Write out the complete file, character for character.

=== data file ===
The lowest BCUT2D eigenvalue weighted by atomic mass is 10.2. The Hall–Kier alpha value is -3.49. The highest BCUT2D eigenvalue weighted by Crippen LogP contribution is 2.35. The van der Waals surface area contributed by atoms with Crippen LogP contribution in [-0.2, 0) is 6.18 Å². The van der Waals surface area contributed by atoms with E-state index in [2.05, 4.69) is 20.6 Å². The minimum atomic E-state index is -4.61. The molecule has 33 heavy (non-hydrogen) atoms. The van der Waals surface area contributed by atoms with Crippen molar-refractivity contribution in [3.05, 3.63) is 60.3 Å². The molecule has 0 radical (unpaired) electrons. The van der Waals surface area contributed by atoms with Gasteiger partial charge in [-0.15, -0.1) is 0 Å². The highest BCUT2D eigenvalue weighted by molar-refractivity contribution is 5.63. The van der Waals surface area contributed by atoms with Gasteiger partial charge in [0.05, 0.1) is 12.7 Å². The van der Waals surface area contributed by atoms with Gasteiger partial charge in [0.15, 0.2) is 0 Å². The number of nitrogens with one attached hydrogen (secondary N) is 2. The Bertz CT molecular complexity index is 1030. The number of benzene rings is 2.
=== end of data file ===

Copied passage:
The lowest BCUT2D eigenvalue weighted by atomic mass is 10.2. The Hall–Kier alpha value is -3.49. The highest BCUT2D eigenvalue weighted by Crippen LogP contribution is 2.35. The van der Waals surface area contributed by atoms with Crippen LogP contribution in [-0.2, 0) is 6.18 Å². The van der Waals surface area contributed by atoms with E-state index in [2.05, 4.69) is 20.6 Å². The minimum atomic E-state index is -4.61. The molecule has 33 heavy (non-hydrogen) atoms. The van der Waals surface area contributed by atoms with Crippen molar-refractivity contribution in [3.05, 3.63) is 60.3 Å². The molecule has 0 radical (unpaired) electrons. The van der Waals surface area contributed by atoms with Gasteiger partial charge in [-0.15, -0.1) is 0 Å². The highest BCUT2D eigenvalue weighted by molar-refractivity contribution is 5.63. The van der Waals surface area contributed by atoms with Gasteiger partial charge in [0.05, 0.1) is 12.7 Å². The van der Waals surface area contributed by atoms with Gasteiger partial charge in [0.15, 0.2) is 0 Å². The number of nitrogens with one attached hydrogen (secondary N) is 2. The Bertz CT molecular complexity index is 1030. The number of benzene rings is 2.